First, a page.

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The following program was produced and recorded by the University of Michigan broadcasting service under a grant from the Educational Television and Radio Center and distributed by the National Association of educational broadcasters news in 20th century America. A series of radio documents on the gathering writing and dissemination of news compiled from interviews with the men and women who make news their business. And it has the question of editorializing as stations they simply are not interested. Most of these stations were founded by businessman for the purposes of making all the profit possible which is quite natural. They don't want to offend anybody because everybody's a potential customer. They're perfectly free to go to have it go ahead and editorialize. Why don't they. I don't do it because I don't want to do it. Afraid of trouble. The voice is that of Eric Sevareid veteran newscaster for the Columbia Broadcasting System One of the people you will hear today discussing editorializing this week's edition of news in 20th century America.
Now here is your host Ed Burroughs. On our last program we talked with a number of leading news man about the problem of objective reporting. Kenneth MacDonald executive editor of The Des Moines Register Tribune spoke for many of his colleagues when he said that reporting the news also means interpreting the news and that at the heart of the problem of objectivity was the desire the skill and the integrity on the part of journalists to interpret without editorializing. Today we pose the question what is editorializing. Does it have a legitimate role to play in the mass media. How does it operate. We spoke first with a man who has long been an acute observer in the field of mass communications Charles author of the book radio television and society and chairman of the Department of Communications and education at New York University. We are supposed to seep in to distinguish between editorializing and slanting the news.
Well slanting the news is the manipulation of fact editorializing. It is going to be on the news and expressing opinions about what the facts mean. Now a news reporter concerned that it was by selection by emphasis by order. Giving priority of order to things that he wants to bring to attention to people by length giving much time to subjects that he wants to stress little time to subjects he wants to skirt or say nothing about. These are manipulative devices by which I knew was kind of stuck and not use. But commentator as a person who as it were rides about the storm of events and imposes his opinion names on the list about them and I am for the commentator but I'm for a rounded stable of commentators and I don't think we've got that. If editorializing means going beyond the new and expressing opinions about what the facts mean Dr. Slepian has just suggested. How could a journalist draw the line between a personal opinion that is an editorial opinion and news
analysis. CBS newscaster Howard K. Smith had this to say. I think the main thing to be said the main prefatory remark to be made is that there is no clear cut line between these two. I think this might come as a surprise to some of my own editors. I think they have a faith in the distinction between editorializing and analyzing. I don't think there is a clear cut line. I think you can state definitions for both of them but the definitions don't hold up in all cases. In many cases they don't hold up. Editorializing is the statement of an opinion. Analysis is an attempt to find out why and what is behind this. Without giving opinions. But those two definitions are not mutually exclusive. For example you might say in regard to the State Department's Middle East policy our policy has. No real application to the realities of the Middle East. Now that statement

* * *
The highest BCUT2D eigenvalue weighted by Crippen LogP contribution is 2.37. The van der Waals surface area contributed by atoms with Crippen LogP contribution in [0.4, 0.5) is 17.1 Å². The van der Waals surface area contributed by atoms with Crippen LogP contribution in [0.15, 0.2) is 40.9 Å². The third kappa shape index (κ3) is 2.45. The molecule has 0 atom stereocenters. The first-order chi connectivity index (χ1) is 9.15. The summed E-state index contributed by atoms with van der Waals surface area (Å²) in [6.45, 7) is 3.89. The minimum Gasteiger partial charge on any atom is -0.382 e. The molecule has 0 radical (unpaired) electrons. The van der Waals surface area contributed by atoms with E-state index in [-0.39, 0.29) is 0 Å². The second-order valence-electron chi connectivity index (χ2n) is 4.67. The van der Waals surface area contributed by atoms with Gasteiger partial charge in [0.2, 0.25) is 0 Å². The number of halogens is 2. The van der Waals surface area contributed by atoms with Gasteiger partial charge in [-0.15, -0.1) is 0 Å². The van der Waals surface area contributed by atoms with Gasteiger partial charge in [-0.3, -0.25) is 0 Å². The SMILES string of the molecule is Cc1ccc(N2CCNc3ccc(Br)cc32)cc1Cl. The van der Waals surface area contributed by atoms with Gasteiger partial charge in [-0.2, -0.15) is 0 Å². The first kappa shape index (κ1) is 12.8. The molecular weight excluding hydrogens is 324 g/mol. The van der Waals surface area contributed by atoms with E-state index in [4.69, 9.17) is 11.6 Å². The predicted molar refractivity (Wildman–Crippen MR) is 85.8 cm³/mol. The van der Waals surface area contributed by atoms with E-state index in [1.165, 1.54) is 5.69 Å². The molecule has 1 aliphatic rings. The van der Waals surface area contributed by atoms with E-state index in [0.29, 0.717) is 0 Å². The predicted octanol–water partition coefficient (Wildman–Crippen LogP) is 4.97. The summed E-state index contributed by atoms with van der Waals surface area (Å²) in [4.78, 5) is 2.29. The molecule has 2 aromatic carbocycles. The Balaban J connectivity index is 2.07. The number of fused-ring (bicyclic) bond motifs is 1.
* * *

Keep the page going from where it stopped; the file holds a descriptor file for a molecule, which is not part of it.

sounds like an opinion. As a matter of fact I think that I could back that question statement up with documents and facts and pretty well prove it was an analytical statement. It's extremely hard to draw the line. I think the drug line can only be drawn in fairly crude cases. My own opinion is just inflammatory and emotional. Contrast it with a sober statement of some facts that explain the meaning of and even then would it be accurate to say that any statement of personal opinion in the newspapers or on the air should be classified as editorializing. We spoke with JOHN HAIG head of station WTOP in Washington D.C. the broadcast division of the Washington Post and Times-Herald If you're just sit down one day and try to spell out all the subjects which are editorialized about in newspapers you soon realize how few really controversial. There are editorials on springtime and the blossoms are in the air and the trees are green and this just can't be controversial yet it's called an
editorial. A distinguished statesman dies and many newspapers have what are called editorials about this a statesman. And you will read about his accomplishments and all the things that resulted from his efforts. And this really is an obituary and yet that's called an editorial. Now obviously neither of those can be called controversial. And yet when we talk about editorials I think we subconsciously try to include in that term all the subjects which are written about so I think the first thing a station must do is is true in its own mind to find precisely what is an editorial. And it seems to me that an editorial is a statement. Of opinion or a call to action. Which is based. On a recommended course of action chosen by the management of a station. So that I think when you talk about how editorial should be handled on the air you're really talking about that last small part of what are normally called editorials or newspapers.